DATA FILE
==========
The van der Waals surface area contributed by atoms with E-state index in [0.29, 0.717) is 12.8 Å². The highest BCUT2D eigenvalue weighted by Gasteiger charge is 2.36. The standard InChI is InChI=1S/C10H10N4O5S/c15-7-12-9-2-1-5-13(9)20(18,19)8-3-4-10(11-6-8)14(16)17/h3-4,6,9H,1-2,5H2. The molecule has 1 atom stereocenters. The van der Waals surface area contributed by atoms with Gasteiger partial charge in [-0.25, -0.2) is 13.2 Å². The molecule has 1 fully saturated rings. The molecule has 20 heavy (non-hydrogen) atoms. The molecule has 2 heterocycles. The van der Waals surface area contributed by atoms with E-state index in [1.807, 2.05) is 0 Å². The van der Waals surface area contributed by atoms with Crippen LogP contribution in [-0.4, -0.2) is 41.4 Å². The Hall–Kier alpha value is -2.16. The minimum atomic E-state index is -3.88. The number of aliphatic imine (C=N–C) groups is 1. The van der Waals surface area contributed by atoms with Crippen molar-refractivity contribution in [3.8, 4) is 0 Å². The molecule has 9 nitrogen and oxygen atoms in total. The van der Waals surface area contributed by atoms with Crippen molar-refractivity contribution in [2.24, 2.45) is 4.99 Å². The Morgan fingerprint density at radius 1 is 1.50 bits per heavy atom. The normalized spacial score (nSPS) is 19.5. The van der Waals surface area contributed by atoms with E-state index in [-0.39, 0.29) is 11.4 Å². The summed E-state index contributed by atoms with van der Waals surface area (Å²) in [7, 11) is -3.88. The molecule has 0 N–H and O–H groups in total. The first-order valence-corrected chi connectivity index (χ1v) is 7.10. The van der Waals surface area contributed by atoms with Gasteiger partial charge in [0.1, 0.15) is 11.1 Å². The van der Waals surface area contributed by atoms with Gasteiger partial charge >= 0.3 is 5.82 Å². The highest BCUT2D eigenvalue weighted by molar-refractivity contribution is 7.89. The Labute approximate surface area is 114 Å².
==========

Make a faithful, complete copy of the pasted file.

The van der Waals surface area contributed by atoms with E-state index in [0.29, 0.717) is 12.8 Å². The highest BCUT2D eigenvalue weighted by Gasteiger charge is 2.36. The standard InChI is InChI=1S/C10H10N4O5S/c15-7-12-9-2-1-5-13(9)20(18,19)8-3-4-10(11-6-8)14(16)17/h3-4,6,9H,1-2,5H2. The molecule has 1 atom stereocenters. The van der Waals surface area contributed by atoms with Gasteiger partial charge in [-0.25, -0.2) is 13.2 Å². The molecule has 1 fully saturated rings. The molecule has 20 heavy (non-hydrogen) atoms. The molecule has 2 heterocycles. The van der Waals surface area contributed by atoms with E-state index in [1.807, 2.05) is 0 Å². The van der Waals surface area contributed by atoms with Crippen LogP contribution in [-0.4, -0.2) is 41.4 Å². The Hall–Kier alpha value is -2.16. The minimum atomic E-state index is -3.88. The number of aliphatic imine (C=N–C) groups is 1. The van der Waals surface area contributed by atoms with Crippen molar-refractivity contribution in [3.8, 4) is 0 Å². The molecule has 9 nitrogen and oxygen atoms in total. The van der Waals surface area contributed by atoms with Crippen molar-refractivity contribution in [2.24, 2.45) is 4.99 Å². The Morgan fingerprint density at radius 1 is 1.50 bits per heavy atom. The normalized spacial score (nSPS) is 19.5. The van der Waals surface area contributed by atoms with E-state index in [-0.39, 0.29) is 11.4 Å². The summed E-state index contributed by atoms with van der Waals surface area (Å²) in [7, 11) is -3.88. The molecule has 0 N–H and O–H groups in total. The first-order valence-corrected chi connectivity index (χ1v) is 7.10. The van der Waals surface area contributed by atoms with Gasteiger partial charge in [0.1, 0.15) is 11.1 Å². The van der Waals surface area contributed by atoms with Gasteiger partial charge >= 0.3 is 5.82 Å². The highest BCUT2D eigenvalue weighted by molar-refractivity contribution is 7.89. The Labute approximate surface area is 114 Å².